Updated 11:08 a.m., March 18 to include the latest information on negotiations between the city and Imperial Beach Little League.
The City Council next week will discuss whether to give its Sports Park, skate park and athletic fields to the South Bay Family YMCA for a $1 a year lease.
Though Imperial Beach City Hall has discussed turning over the facility to a private service provider for almost a year, this would be the first public hearing on the matter.
Staff will present City Council with four options between proposals made by the Imperial Beach Little League, YMCA and city staff.
Proposals and counterproposals have been made. Negotiations between the city, Imperial Beach Little League (IBLL) and YMCA that started last December are ongoing.
On Friday the IBLL proposed that they pay no per player or field use fees suggested by the YMCA, the city pay for all utilities and the IBLL pay no more than $3,500 a year for maintenance or repairs, according to Assistant City Manager Greg Wade.
Money to run the Sports Park makes up about 1.2 percent of the city’s annual budget, according to administrative services director Kathleen Von Achen. City staff and City Manager Gary Brown on March 6 recommended Sports Park be cut from the city’s 2013-14 budget.
The city plans to turn over operation of the facilities to the YMCA in exchange for more sports leagues, classes and services for local residents as well as more than $100,000 in savings.
That’s not the way everyone sees the deal.
The Imperial Beach Little League, Imperial Beach Girls Softball, Sports Park employees and teens who frequent the youth center have told the city and IB Patch the change would put fees out of reach for some residents and could take away a place to be—a safe haven.
In comparison to the current $25 annual fee for users of the gym charged by the city, under YMCA control, young people and their families would be charged for use of the skate park, gym and little league and softball fields.
Children ages 5-11 may be charged up to $96 and youth 12-17 could be charged $150 a year for membership fees, according to South County Family YMCA Executive Director Tina Williams .
No membership fee is currently proposed for adults.
Skate park users who do not purchase an annual membership would be charged a day rate.
Baseball and softball players would be charged $25 per player per season.
Under the YMCA's proposal, use of lights would also cost $25 an hour and the leagues would be required to give 20 percent of all concession stand and other proceeds raised to the YMCA.
The city has offered to absorb lighting and concession stand fees for both leagues, a cost estimated to run the city about $15,000 a year.
Other costs to the city to complete the turnover include an estimated $54,000 to resurface the gym floor and $80,000 to fix the Sports Park facility roof.
Fees will not be finalized until the City Council determines whether IB wants to sign an agreement with the YMCA, Williams said.
Changes to the fee structure would not require city review, Williams said.
To join the nearby Border View Family YMCA, people ages 13-23 pay about $250 a year in membership fees and a one-time $50 joining fee, according to the YMCA website. Children 12 and under pay a flat $70.
Nearly one in five IB residents lives below the poverty line, compared to averages of 12.3 percent and 13.7 percent in San Diego County and California, respectively, according to 2010 Census data.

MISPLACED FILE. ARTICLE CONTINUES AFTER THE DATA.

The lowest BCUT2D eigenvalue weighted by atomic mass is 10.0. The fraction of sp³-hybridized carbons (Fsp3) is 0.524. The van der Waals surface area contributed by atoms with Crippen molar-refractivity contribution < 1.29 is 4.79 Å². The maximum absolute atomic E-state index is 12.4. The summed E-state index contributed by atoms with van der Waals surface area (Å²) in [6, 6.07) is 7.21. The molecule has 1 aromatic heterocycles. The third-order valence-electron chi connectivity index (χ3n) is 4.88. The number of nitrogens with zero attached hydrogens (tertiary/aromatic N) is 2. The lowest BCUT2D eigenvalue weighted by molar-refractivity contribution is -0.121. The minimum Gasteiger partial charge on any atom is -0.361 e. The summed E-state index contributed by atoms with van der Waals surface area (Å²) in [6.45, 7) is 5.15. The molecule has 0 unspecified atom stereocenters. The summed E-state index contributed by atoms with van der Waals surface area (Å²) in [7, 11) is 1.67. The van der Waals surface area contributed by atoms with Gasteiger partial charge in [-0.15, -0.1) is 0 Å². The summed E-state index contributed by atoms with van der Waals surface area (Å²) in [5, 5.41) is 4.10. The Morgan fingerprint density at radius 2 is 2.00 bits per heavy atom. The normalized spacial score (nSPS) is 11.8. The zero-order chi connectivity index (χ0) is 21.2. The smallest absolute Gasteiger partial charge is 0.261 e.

“Our fees are based on what it costs to operate the programs, and then we always provide scholarships for kids, adults or seniors who can’t afford it so we try to serve as many people as we possibly can in the community,” Williams told IB Patch.
YMCA management would mean the facility may remain open for longer hours and weekends, she said. Operating hours and weekends have been cut under current city leadership.
The elimination of redevelopment agencies was the primary reason the city says it has to forfeit control of the Sports Park.
“Though the effort to balance the city service and infrastructure needs with adequate administrative and staff support in the face of limited revenue has always been a challenge for the city, the loss of redevelopment greatly exacerbated the challenge,” a staff report said.
Information provided by the city in the March 20 agenda says the Sports Park costs the city $200,000 a year. City Manager Gary Brown has also repeatedly quoted a $200,000 savings figure.
However, following efforts to increase revenue and reduce costs last year, Von Achen, the city’s administrative services director, determined the cost is much lower.
In a review of the city’s 2013-14 budget earlier this month, Von Achen said the Sports Park costs IB $144,000 annually. If the city absorbs annual lighting costs, savings would be reduced to $129,000.
In part by cutting Sports Park staff and fees, the city anticipates a $178,000 surplus in the coming fiscal year, Von Achen said.
Before a new budget was adopted last June, the city started looking for a private entity to operate the Sports Park.
The YMCA was selected after nearby Calvary Church was considered incapable of meeting the city’s demands and the Boys and Girls Club of South County would cost the city an estimated $180,000.
The Boys & Girls Club ran the facility until 1998.
Boys & Girls Club of South County CEO Ken Blinsman disputes the cost presented by the city.
"The Boys & Girls Club proposal would have cost the city $50,000," Blinsman told IB Patch.
The city has spent $1.7 million in improvements to the Sports Park facility since 2000, primarily in redevelopment funds, according to a staff report.
To see the staff report, proposals and counterproposals and a list of increased offerings if the YMCA takes over the facility, see the attached PDF.
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